If I were a character in your book, would I be able to get a word in edgewise?  Writers have told me they have a hard time writing dialogue, and yet, readers love dialogue – want to listen in on characters’ conversations.  Characters have so much to say, but are silenced by rampaging narratives, leaving little space for them to communicate orally. Trust your characters’ thoughts and ability or disability to speak.  Let them develop their own voice, distinct from yours.  Once again, it’s a control thing – writers wanting censorship.  Give your characters the freedom to express themselves, stand back and witness what they get themselves into or out of, and simply listen to what they have to say.

Here’s a conversation from Threads that balances narration with dialogue and lets both Dr. Rossi and Alice, his patient speak independently of the writer:

He looked at the monitor and called her into his office.  She saw him an hour a week, unless she couldn’t sleep, then her dad would panic and make her do double time with the mind prick.

She held out the branch. “I come in peace.”  Then gave him the offering.

He studied her face as he pulled up a chair opposite her and started recording. “Think of it as a movie, and you’re the star.  You’ll be famous one day.”

“Are you my agent now?”  It was a like/hate relationship.  She hated how he thought he could do something for her, how he never cried for her, how he wore expensive clothes when she was heart-frayed, and she didn’t know why she liked him. Maybe because he was helping to keep her dad balanced, by taking her on as his patient.  Maybe because for fifteen years he was documenting her bizarre life in case one day she totally forgot who she was, and the good doctor would be there, pretending to save her.  She didn’t think he even liked her.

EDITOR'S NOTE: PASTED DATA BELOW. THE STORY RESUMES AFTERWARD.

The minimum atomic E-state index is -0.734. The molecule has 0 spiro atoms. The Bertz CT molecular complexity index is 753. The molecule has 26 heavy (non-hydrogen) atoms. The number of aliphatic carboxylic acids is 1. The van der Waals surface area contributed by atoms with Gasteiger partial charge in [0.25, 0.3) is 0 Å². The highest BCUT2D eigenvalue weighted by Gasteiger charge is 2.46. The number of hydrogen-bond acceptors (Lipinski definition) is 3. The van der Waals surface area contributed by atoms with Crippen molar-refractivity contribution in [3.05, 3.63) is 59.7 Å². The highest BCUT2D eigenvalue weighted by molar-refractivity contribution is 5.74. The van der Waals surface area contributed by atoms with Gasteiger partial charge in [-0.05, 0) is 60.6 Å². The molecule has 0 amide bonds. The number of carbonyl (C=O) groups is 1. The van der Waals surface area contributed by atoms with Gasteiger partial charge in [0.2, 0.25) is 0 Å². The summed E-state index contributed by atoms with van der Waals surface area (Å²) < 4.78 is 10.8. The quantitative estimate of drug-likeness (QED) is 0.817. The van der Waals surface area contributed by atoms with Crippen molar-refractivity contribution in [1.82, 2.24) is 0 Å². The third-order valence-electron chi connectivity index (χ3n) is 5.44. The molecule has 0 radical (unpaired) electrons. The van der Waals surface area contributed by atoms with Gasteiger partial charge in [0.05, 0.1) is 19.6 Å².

“I don’t want to be your agent.”  He recalled the last H.E.A.D. episode (hyper empathetic acute dreamopathy).  “It’s been months since the last coma.  You were dreaming you were in Efes when it happened? Right?  Where’d you go this time.?”

“London.”

“Have imagination will travel.  Was it first class or economy?” And his mouth smirked into self-applause.

“Rossi, you’re an asshole.  My dad should be paying me to come here.”

“I was trying to be funny. I know it’s out of character, but I thought I’d try it before you throw me against the wall like you do every fucking session.  You don’t get it, Alice.  I’m the best, the very best.  I’m it.  I try to lighten things up, and you keep blowing out my candles.”

“That’s the problem.”

“What is?”

“Candles light your way in the dark.  Spacemen light mine.”  Rossi stared at her.  “It’s a metaphor, Rossi.  They’re not real spacemen.  They’re men and women, at least they look like men and women.  They live here and there. They have names and professions.  They live and die.  They know me better than I know myself.”

“Ally, yesterday your heart stopped, and orthodox medicine saved you.  Where were your space buddies then?”

Advertisements